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What To Expect When You're Expecting… to Breastfeed Your Second Child

Congratulations—you’re expecting another child! 

By now, the first-time-parent jitters have worn off, and you think you know how you want to approach this second round of parenting… and baby feeding. 

Maybe you loved every minute (or, realistically, most minutes) of breastfeeding your first child, and you’re eagerly anticipating doing so with your second. Or maybe you faced challenges with your first round of breastfeeding, but you’ve got notes on what you’d like to do this time.

But whether you’re directly breastfeeding, pumping, or both, it’s a different ballgame when you have one or more other children who need care and supervision. 

A lactation consultant from Nest Collaborative can provide the support you need, whether you’re breastfeeding for the first time or the fifth. We offer online support from the convenience of your preferred location at your preferred time, and we deliver evidence-based care to help you prepare for the next steps in breastfeeding and address any breastfeeding concerns. 

In this article, our lactation consultants offer tips to meet your breastfeeding goals.

Tip #1: Remember the risks of not breastfeeding

New breastfeeding parents often immerse themselves in the benefits of breastfeeding. But as you get further from those initial breastfeeding days—and the busier you get with parenting—those benefits aren’t always at the top of your mind.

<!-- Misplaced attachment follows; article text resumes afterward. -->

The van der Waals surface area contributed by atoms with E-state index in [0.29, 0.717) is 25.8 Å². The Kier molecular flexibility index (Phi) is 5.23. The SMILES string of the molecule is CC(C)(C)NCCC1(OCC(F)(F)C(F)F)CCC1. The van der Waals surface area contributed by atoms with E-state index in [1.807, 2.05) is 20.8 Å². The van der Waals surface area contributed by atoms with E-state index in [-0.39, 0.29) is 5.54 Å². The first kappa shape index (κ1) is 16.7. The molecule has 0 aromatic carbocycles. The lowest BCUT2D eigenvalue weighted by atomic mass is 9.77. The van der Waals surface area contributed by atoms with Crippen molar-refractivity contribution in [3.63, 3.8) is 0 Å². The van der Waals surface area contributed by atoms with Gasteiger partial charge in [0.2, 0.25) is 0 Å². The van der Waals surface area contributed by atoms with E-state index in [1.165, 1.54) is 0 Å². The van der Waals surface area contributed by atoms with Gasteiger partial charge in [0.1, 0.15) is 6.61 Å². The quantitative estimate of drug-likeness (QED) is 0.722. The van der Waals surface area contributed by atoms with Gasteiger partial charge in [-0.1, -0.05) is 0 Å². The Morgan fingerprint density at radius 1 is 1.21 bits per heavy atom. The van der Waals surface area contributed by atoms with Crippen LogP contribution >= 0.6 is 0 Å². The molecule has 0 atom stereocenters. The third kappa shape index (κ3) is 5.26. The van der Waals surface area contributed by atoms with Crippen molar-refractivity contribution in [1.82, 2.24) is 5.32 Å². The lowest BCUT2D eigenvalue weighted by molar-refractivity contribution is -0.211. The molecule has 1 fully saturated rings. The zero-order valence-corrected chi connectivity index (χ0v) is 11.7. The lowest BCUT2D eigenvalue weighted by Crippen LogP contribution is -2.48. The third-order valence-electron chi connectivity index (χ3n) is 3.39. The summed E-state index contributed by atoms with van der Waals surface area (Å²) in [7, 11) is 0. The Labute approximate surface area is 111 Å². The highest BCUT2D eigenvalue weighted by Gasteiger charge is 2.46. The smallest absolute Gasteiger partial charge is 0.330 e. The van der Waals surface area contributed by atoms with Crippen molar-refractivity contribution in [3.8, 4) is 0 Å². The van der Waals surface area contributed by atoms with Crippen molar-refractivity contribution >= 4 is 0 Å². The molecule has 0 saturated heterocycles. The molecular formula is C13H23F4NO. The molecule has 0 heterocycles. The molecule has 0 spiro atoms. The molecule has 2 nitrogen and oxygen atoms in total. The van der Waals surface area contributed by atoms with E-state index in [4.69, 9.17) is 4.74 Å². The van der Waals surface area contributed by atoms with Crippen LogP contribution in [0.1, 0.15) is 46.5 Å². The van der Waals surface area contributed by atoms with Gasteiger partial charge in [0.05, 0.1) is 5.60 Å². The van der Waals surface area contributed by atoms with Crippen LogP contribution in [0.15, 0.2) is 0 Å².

So, let’s do a little refresher:

  • The American Academy of Pediatrics (AAP) and the World Health Organization (WHO) recommend exclusively breastfeeding your baby for the first six months, introducing solid foods alongside breast milk starting at or after six months, depending on your baby’s readiness. Breastmilk can be the primary source of nutrition until the end of the first year,  and breastfeeding is recommended for two years or longer, as long as both child and mom desire it.
  • Breast milk supports your child’s short and long-term health and the connection between parent and child. It can be soothing for a fussy baby and even for mom—research shows that nursing stimulates the production of oxytocin, the “love hormone,” deepening the bond between you and your baby.
  • Additionally, research has found significant health benefits for breastfeeding parents as well. Breastfeeding reduces the risks of metabolic syndrome, Type 2 diabetes, and some cancers. Why share this reminder? Having the benefits of breastfeeding in mind can help you set and stay focused on your breastfeeding goals. Breastfeeding is an investment in your health and your baby’s health.

Tip #2: You can breastfeed through pregnancy if you desire

Recent research indicates that there isn’t (typically) reason for concern if you plan to breastfeed while you’re pregnant. That said, there are a few things to keep in mind. 

Around the fourth or fifth month of pregnancy, your hormones may cause your milk supply to drop or change in taste and composition. This could lead your older child to self-wean or nurse less, impacting your goals for tandem nursing. 

Breastfeeding during pregnancy may also feel different to you. Increased nipple sensitivity may lead to tenderness during nursing. Breastfeeding parents may also experience emotional changes due to fluctuating hormones

The takeaway: self-care should be a priority!